A recent plight that has become familiar to us all, is the monotonous task of finding something to watch on Netflix. There are so many options at our disposal, and yet we find ourselves wasting dozens of minutes trying to pick something to watch. In fact, I would dare say that it sometimes would seem as though we spend rather less time watching Netflix than we do browsing it. For this reason I am starting this “Navigating Netflix” series to coincide with my “Exploring the Amazon” series. I am taking it upon myself to help you make smarter decisions on what movies to watch, by laying out what’s good on Netflix, and what isn’t. Hopefully this will hep you to spend less time searching, and more time watching.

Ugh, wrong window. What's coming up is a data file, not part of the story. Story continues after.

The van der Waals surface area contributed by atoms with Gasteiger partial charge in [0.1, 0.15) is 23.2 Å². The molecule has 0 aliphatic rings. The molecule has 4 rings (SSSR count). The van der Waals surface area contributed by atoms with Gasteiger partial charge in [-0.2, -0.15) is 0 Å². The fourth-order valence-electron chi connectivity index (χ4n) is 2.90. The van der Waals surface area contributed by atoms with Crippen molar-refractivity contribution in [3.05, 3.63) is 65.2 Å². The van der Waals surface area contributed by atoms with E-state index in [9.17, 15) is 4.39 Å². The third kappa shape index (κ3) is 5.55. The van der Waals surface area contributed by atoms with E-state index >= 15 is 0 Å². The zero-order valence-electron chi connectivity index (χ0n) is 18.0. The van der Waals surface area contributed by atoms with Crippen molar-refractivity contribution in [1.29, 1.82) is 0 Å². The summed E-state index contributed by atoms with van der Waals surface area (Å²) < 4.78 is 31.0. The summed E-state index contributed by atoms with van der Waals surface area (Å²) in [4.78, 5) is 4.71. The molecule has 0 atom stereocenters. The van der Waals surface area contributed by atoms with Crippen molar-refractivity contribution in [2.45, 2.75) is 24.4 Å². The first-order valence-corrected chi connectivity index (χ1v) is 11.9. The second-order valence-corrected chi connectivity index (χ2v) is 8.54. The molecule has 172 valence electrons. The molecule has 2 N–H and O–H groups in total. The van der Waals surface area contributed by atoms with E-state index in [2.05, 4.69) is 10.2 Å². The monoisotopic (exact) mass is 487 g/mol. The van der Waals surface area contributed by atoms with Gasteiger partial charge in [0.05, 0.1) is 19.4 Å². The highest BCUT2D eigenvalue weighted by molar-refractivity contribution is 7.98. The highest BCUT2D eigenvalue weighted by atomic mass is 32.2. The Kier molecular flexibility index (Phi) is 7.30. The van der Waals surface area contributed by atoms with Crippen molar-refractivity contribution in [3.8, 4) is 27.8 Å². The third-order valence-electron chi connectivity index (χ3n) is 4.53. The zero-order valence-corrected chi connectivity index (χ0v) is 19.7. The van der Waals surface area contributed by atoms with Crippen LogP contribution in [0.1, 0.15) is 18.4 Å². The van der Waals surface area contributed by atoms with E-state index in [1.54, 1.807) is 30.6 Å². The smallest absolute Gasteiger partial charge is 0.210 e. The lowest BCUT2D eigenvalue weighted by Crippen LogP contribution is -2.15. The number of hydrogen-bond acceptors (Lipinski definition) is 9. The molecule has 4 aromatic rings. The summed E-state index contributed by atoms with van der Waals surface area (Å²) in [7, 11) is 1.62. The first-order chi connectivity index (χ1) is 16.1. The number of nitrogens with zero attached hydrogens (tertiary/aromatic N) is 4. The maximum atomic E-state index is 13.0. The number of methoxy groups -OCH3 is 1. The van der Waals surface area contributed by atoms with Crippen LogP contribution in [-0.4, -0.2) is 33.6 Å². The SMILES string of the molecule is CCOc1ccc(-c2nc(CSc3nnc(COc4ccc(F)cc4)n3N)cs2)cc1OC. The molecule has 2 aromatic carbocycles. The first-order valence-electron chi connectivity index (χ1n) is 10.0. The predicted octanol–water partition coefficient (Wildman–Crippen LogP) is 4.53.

To kick things off, we’re starting with a film that came out two years ago: “Frank.” Frank is a truly unique movie that follows the exploits of Jon, a struggling musician, played by the up-and-coming actor most recently of Star Wars fame, Mr. Domhnall Gleeson. In this movie, Jon stumbles almost headfirst into playing keyboards for a rather eccentric pop band with an unpronounceable name. This band, made up of a diverse cast of characters including Scoot McNairy and Maggie Gyllenhaal, plays an incredibly esoteric and cacophonous style of music, complete with multiple synthesizers and a theremin to boot. At the helm of this group, played by the incomparable Michael Fassbender, is Frank, an enigmatic man with a wealth of ideas in his head. He is more-than-likely mentally unstable, generally capricious and impatient, yet simultaneously benevolent and philosophical. However, despite all of these vivid character traits, the most curious thing about Frank is the fact that he constantly wears a Papier-mâché head. No seriously, look at the picture below.